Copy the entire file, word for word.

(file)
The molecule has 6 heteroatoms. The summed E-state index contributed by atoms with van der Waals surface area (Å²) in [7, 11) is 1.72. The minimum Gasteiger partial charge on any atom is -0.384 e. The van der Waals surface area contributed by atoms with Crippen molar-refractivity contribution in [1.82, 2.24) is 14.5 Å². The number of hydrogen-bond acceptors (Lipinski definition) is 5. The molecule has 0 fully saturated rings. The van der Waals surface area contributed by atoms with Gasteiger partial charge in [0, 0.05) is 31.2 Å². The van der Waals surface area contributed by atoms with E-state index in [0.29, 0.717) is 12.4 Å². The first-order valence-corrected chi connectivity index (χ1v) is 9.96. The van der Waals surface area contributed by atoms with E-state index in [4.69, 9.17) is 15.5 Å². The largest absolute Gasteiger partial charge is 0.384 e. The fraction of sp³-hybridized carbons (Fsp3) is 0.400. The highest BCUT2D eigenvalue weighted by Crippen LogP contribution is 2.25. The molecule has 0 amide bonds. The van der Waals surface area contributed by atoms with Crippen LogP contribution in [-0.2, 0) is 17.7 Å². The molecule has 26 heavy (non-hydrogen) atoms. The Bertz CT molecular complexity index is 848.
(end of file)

The molecule has 6 heteroatoms. The summed E-state index contributed by atoms with van der Waals surface area (Å²) in [7, 11) is 1.72. The minimum Gasteiger partial charge on any atom is -0.384 e. The van der Waals surface area contributed by atoms with Crippen molar-refractivity contribution in [1.82, 2.24) is 14.5 Å². The number of hydrogen-bond acceptors (Lipinski definition) is 5. The molecule has 0 fully saturated rings. The van der Waals surface area contributed by atoms with Gasteiger partial charge in [0, 0.05) is 31.2 Å². The van der Waals surface area contributed by atoms with E-state index in [0.29, 0.717) is 12.4 Å². The first-order valence-corrected chi connectivity index (χ1v) is 9.96. The van der Waals surface area contributed by atoms with E-state index in [4.69, 9.17) is 15.5 Å². The largest absolute Gasteiger partial charge is 0.384 e. The fraction of sp³-hybridized carbons (Fsp3) is 0.400. The highest BCUT2D eigenvalue weighted by Crippen LogP contribution is 2.25. The molecule has 0 amide bonds. The van der Waals surface area contributed by atoms with Crippen LogP contribution in [-0.2, 0) is 17.7 Å². The molecule has 26 heavy (non-hydrogen) atoms. The Bertz CT molecular complexity index is 848.